Offering path to prosperity key for Conservatives looking to rebuild trust with new Canadians

Conservative leadership candidate Leslyn Lewis at a GTA engagement last month. Lewis recently suggested the party could better appeal to new Canadians by championing social conservative values. However, instead of reopening divisive debates around abortion and assisted dying, wouldn’t a more attractive approach involve a focus on compassion, prosperity and community? Photo credit: Twitter/Leslyn Lewis


Last week at a speaking engagement in Quebec, Conservative leadership candidate Leslyn Lewis spoke about the need for the Conservative Party to champion socially conservative values in order to reach new Canadians. This, she argued, was the pipeline in which Conservatives could expand reach and attract new voters to the party.

To Lewis, espousing social Conservative values would mean focusing policies on faith and family, and upending the current status quo on the abortion debate and federal assisted dying laws.

Most can agree that in the last decade, Conservatives haven’t done a good job at selling their vision for the country to new Canadians. And as has been demonstrated time and again in the 2015, 2019 and 2021 elections, there is no path to victory without a strong policy pitch geared to expanding the current Conservative voter base.

If socially conservative values are the ticket to reaching new Canadians and expanding the voter base, isn’t there an argument to be made that a focus on compassion, prosperity and community are the values Conservatives should be communicating about?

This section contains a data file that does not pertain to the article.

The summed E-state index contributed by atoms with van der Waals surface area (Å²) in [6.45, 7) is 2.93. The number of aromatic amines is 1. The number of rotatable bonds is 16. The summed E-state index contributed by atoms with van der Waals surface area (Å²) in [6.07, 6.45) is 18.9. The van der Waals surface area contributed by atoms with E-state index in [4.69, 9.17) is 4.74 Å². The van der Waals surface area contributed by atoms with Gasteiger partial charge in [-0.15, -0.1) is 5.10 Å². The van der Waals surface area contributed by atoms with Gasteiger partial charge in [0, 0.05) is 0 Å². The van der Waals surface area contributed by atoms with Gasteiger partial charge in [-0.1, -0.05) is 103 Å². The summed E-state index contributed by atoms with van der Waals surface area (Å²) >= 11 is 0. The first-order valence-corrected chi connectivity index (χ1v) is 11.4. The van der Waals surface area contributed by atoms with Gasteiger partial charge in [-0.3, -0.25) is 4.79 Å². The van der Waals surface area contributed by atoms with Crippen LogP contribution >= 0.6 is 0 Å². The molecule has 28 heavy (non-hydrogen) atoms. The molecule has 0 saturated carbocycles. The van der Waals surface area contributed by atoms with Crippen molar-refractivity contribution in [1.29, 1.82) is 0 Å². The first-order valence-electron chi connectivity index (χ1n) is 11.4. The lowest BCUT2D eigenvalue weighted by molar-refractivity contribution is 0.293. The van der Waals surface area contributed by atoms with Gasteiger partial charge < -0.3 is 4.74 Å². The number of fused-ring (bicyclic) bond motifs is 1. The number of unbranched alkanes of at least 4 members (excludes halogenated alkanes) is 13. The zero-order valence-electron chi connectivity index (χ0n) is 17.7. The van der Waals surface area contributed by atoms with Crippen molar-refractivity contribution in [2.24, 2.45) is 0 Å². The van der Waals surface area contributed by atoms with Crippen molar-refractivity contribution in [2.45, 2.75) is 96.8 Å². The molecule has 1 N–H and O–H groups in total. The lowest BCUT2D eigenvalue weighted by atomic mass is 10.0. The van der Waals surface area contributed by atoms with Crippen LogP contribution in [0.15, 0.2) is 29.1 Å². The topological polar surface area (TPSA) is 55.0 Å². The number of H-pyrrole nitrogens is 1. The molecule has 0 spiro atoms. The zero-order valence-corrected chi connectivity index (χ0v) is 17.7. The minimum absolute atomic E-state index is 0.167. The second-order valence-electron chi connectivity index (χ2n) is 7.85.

Rather than re-opening debates that remain divisive and lack consensus from one region of the country to the next, Conservatives should get back to focusing on the policies that propelled Stephen Harper to a majority government in 2011, and that bind Canadians together while offering a standard of living that is the envy of the world. 

The good news is that Conservatives don’t have to start from scratch. Work to rebuild relations with new Canadians was well underway under former Conservative leader Erin O’Toole. He argued that immigration was important to the economy and community well-being. Promises such as addressing the tight labour market by ramping up programs to get people certified in fields they were already trained in reflected this sentiment.

For years, Conservatives have also been making the case in Parliament for compassionate immigration policies to be adopted by the Liberal government. One example of this is the need for more family reunification, which would see new Canadians apply for sponsorship of grandparents, parents and children, in order to build their lives and establish lasting roots in Canadian cities and towns. 

Bringing in refugees fleeing persecution and harm from war torn countries like Afghanistan, Iraq and Ukraine has also been a priority for Conservatives, and will likely continue to remain a critical policy objective heading into the next election.

These are big commitments, and if the next leader is committed to winning over new Canadians, they will also be required to deliver big results.

Canada is in the midst of an affordability crisis that is making the cost of everything go up, including the price of shelter, groceries and gas. For those who are settling into a new country, and trying to find stable footing, it is critical for skyrocketing inflation to be addressed, and for the shortage in housing supply to be addressed. If the Conservative Party is seeking to build trust with new Canadians, it is critical that they also provide a path to prosperity in the way of good paying jobs and a stable economy.

Only through a strong policy platform that can deliver on compassion, prosperity and community can the Conservative Party look to gain the trust of new Canadians, and hopefully in doing so, count on their vote in the next election too.

Josie Sabatino is a Senior Consultant at Summa Strategies, focused on providing strategic insight and helping clients meet their objectives in an ever changing and complex political and regulatory environment. Prior to joining Summa, Josie spent nearly a decade in political communications and most recently served as the Director of Communications to the Hon. Erin O’Toole, former Leader of the Official Opposition.

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